Typically, forex trading is undertaken in pairs of currency, such as GBP/USD, with the currency on the left being the base currency, the right being the quote currency, and the exchange rate being the cost to buy a single unit of said currency.
Of the 170 currencies around the world, eight are regularly traded as part of forex currency pairs. Here are the eight, in order of popularity:
- United States Dollar (USD)
- Euro (EUR)
- Japanese Yen (JPY)
- Pound Sterling (GBP)
- Australian Dollar (AUD)
- Canadian Dollar (CAD)
- Swiss Franc (CHF)
- New Zealand Dollar (NZD)
The forex market is popular because it is the most liquid market, the most fast-paced market, is not confined to stock market trading times so is open for five and a half days a week, 24 hours a day, and making successful hedging strategies is based around knowing the market and planning around world events.
It is also a decentralised market, with individual trading terminals and computer networks connecting trades rather than an overarching stock market.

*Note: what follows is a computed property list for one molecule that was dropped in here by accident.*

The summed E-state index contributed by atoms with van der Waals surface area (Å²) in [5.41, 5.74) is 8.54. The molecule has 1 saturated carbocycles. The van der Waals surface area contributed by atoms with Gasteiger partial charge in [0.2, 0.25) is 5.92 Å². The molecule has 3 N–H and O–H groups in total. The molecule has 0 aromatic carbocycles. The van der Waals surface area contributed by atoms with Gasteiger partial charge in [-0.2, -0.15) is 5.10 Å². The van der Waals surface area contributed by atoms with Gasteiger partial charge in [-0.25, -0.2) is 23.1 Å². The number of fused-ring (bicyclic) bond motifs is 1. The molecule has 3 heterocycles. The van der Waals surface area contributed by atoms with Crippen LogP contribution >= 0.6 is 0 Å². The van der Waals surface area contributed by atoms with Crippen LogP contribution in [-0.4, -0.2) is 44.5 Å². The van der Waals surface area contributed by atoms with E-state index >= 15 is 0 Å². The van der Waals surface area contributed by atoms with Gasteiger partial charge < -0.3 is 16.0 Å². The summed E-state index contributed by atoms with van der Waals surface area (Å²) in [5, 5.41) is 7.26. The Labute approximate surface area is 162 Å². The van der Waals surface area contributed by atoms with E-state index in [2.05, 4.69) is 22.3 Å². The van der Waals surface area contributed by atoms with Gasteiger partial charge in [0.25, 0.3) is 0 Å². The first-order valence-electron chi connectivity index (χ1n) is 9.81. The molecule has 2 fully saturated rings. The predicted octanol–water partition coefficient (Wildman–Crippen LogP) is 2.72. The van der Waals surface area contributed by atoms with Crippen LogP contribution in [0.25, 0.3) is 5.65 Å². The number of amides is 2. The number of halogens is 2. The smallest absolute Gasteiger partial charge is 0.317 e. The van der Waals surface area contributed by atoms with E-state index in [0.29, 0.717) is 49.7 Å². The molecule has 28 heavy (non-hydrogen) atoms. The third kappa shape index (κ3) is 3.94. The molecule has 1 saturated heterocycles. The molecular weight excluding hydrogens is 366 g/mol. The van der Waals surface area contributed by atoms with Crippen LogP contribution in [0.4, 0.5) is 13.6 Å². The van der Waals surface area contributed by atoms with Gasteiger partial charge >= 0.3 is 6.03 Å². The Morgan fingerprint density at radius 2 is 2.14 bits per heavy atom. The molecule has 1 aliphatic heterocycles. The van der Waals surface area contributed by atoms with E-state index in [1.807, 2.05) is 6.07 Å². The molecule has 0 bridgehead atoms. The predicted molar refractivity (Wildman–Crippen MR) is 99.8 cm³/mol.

How Do You Trade Forex?
The key to forex trading is the same underlying goal that stock market investing is driven by; you buy low, sell high and profit off the difference.
Essentially, successful forex trades are about speculating on the strength of currencies relative to each other, buying currencies that are set to increase in value and selling currencies at their peak before they are set to decline.
Much like other forms of assets, there is a range of markets you can trade in, each benefiting a certain type of trader.
The primary market for forex is the spot market, which operates in real-time and currency pairs are swapped based on supply and demand in the moment. This is by far the largest forex market, and often when forex trading is discussed, it typically means spot market trading.
However, there are alternative products that can be beneficial in a few situations depending on the nature of a trader’s portfolio and risk tolerance. These are the forward and futures market, which are more focused on speculation but are used in different ways.
The forward market is where traders enter a binding contract to lock in an exchange rate, which if buying will benefit you if the exchange rate goes up and selling will benefit you if the exchange rate goes down.